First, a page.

Last Updated on November 20, 2021 by Guillermina
Gazing at hummingbirds tirelessly flying all day, you may wonder how long do hummingbirds sleep at night to make up for their tiresome day? Knowing that they’re most active during dusk and dawn, there seems to be a little time left for them to even nap. Do hummingbirds even rest? Surprisingly, hummingbirds can fit as much sleep in their day as a newborn baby!
Read on to find out when, where, and how long do hummingbirds rest every day.
How Does A Hummingbird Sleep
Hummingbirds rest for 8 to 16 hours per day, and usually an average of 12 hours. They’re solitary birds which means they sleep alone. The only time you can spot a group of hummingbirds is when a mother sleeps with her babies.
Although, at first sight, hummingbirds look small and fragile, they’re built to withstand harsh conditions. Even more so, they can regulate their body temperature without needing to cuddle next to one another.
Hummingbirds go to sleep at dawn, about half an hour after the sun goes down. You won’t spot them until the sun rises the following day. One to two hours before the sun rises, their hormones trigger a state of waking up.
Do Hummingbirds Eat At Night?
Hummingbirds spend their days eating or looking for food. Whether it is insects or nectar, they need half their body weight in food to survive. But an hour before dusk, they retrieve to their sleep spot. Once they enter the torpor state, they don’t wake up to eat until dawn.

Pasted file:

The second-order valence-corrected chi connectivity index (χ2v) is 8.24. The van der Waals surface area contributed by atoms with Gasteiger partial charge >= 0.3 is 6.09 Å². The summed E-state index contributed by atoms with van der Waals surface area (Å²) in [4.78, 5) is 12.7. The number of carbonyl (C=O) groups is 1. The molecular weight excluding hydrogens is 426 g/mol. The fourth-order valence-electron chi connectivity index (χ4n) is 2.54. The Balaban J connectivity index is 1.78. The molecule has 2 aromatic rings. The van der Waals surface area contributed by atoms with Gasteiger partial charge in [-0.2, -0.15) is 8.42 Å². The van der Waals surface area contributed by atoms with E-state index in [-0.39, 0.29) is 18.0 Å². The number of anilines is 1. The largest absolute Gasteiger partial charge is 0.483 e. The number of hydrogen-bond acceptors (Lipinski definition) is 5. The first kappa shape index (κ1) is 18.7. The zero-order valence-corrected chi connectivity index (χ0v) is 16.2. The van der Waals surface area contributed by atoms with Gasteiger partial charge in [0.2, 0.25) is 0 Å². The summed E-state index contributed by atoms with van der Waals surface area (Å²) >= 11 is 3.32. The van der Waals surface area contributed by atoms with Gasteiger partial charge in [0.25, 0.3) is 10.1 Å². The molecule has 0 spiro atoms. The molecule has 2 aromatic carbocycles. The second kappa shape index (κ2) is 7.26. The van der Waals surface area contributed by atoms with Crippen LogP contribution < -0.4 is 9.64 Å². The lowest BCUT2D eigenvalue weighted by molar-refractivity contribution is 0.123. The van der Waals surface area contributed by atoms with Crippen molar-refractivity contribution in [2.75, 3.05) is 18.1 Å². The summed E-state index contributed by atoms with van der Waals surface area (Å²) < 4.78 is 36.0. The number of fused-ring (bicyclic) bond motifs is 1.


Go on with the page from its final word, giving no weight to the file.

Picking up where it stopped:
Hummingbirds eat the most before sleep and soon as they wake up. At dusk, they build reserves to survive the night. They’ve used all their resources by morning, so they’re back at the starting point.
How Often Do Hummingbirds Sleep
Hummingbirds sleep every day, but only during the night. As soon as the sun sets, they prepare for their nighttime rest. So the amount of sleep they get primarily depends on the time of year. When there’s less daylight, they sleep longer.
It’s a rare sight to see a sleeping hummingbird during the day. Their process of waking up takes about two hours. So if a hummingbird naps, the wake-up time will be longer than the nap!
Suppose you spot a sleeping hummingbird during the day; that’s not a good sign. When hummingbirds rest at night, their whole body goes into energy-saving mode. As a result, their temperature, breathing, and heart rate significantly drop. If the bird goes into rest mode during the day, it means it lacks food, or the weather conditions are too bad to go searching.
Do Hummingbirds Sleep Upside Down
Hummingbirds can be funny sleepers. Once they fall asleep on a smooth surface like a feeder, they might hang upside down. Once they enter the torpor state, they can slip and hang upside down the whole night. However, it’s not a given that all hummingbirds hang when they sleep. And if you see one, don’t be scared – they’re alive and well, just need some rest!
A Bat Or A Hummingbird?
Bats are another species that sleeps upside down but for totally different reasons. They’re mammals, not birds, so they sleep upside down to protect themselves from predators. Bats wrap their wings around their body, resembling a cocoon, and hibernate. Don’t worry – bats and hummingbirds rarely reside in the same areas, so it’s not so easy to mistake one for the other.